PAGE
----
Simon Willison’s Weblog

9 items tagged “certificates”


trustme (via) This looks incredibly useful. Run “python -m trustme” and it will create three files for you: server.pem, server.key and a client.pem client certificate, providing a certificate for “localhost” (or another host you spefict) using a fake certificate authority. Looks like it should be the easiest way to test TLS locally. # 11th February 2021, 8 pm


The case against client certificates (via) Colm MacCárthaigh provides a passionately argued Twitter thread about client certificates and why they should be avoided. I tried using them as an extra layer of protection fir my personal Dogsheep server and ended up abandoning them—certificate management across my devices was too fiddly. # 9th December 2020, 2:41 pm

How CDNs Generate Certificates. Thomas Ptacek (now at Fly) describes in intricate detail the challenges faced by large-scale hosting providers that want to securely issue LetsEncrypt certificates for customer domains. Lots of detail here on the different ACME challenges supported by LetsEncrypt and why the new tls-alpn-01 challenge is the right option for operating at scale. # 26th June 2020, 12:03 am


Client-Side Certificate Authentication with nginx. I’m intrigued by client-side browser certificates, which allow you to lock down a website such that only browsers with a specific certificate installed can access them. They work on both laptops and mobile phones. I followed the steps in this tutorial and managed to get an nginx instance running which only allows connections from my personal laptop and iPhone. # 5th October 2019, 5:26 pm


Extended Validation Certificates are Dead. Troy Hunt has been writing about the flaws of Extended Validation certificates for a while. Now iOS 12 is out and Mobile Safari no longer displays their visual indicator in the URL bar (and desktop Safari will stop doing so next week when Mac OS Mojave ships). EV certificates are being dropped by many of the larger companies that were using them. “This turned out to be a long blog post because every time I sat down to write, more and more evidence on the absolute pointlessness of EV presented itself”. # 18th September 2018, 1:41 pm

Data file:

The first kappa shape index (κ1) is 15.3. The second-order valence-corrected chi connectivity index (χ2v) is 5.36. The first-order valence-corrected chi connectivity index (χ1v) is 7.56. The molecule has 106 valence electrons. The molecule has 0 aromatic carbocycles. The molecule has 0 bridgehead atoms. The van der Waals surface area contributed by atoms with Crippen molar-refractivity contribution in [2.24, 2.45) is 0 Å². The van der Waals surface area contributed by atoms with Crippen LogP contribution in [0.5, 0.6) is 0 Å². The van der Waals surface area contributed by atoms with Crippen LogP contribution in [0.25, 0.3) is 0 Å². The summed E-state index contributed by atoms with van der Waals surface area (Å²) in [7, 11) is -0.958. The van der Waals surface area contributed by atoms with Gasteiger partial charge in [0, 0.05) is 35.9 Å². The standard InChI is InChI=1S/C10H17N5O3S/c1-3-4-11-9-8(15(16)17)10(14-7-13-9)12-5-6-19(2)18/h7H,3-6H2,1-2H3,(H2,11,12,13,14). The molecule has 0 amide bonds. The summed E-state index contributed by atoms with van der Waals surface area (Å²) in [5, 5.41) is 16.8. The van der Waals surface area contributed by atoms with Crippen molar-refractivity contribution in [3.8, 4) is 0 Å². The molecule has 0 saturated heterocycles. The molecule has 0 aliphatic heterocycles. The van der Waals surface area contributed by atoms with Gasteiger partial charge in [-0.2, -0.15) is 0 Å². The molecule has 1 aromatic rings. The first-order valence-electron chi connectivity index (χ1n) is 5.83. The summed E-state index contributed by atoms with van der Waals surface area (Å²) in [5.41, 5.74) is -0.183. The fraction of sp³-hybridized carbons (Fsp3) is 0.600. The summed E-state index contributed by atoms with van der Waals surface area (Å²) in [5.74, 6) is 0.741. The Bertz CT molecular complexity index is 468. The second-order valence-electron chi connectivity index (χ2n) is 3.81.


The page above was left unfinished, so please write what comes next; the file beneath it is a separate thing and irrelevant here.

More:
The death of a TLD. Sony have terminated their .xperia TLD. Ben Cox used Certificate Transparency logs to evaluate the 11 total TLDs that have been abandoned since the gTLD gold rush started—since HTTPS is becoming the default now these logs of issued certificates are a great indicator of which domains (or TLDs) are being actively used. The only deleted TLD with legitimate looking certificates (apparently for a mail server) was .mcdonalds # 28th July 2018, 8:07 pm

mkcert (via) Handy new tool from Filippo Valsorda (a cryptographer at Google) for easily generating TLS certificates for your local development environment. You can use this to get a certificate pair for a localhost web server created with a couple of simple commands. # 26th June 2018, 6:55 pm


Extended Validation is Broken. Ian Carroll spent $100 incorporating a company called “Stripe, Inc” in the state of Kentucky and $77 on an Extended Validation certificate tied to that legal entity. Safari (and Mobile Safari) now hide the URL bar completely, displaying “Stripe, Inc” in its place. “This means the attacker does not even need to register a convincing phishing domain. They can register anything, and Safari will happily cover it with a nice green bar.” # 12th December 2017, 1:36 am

2007 An OpenID provider that uses SSL client certificates (which you install in your browser) for authentication. # 22nd February 2007, 12:01 pm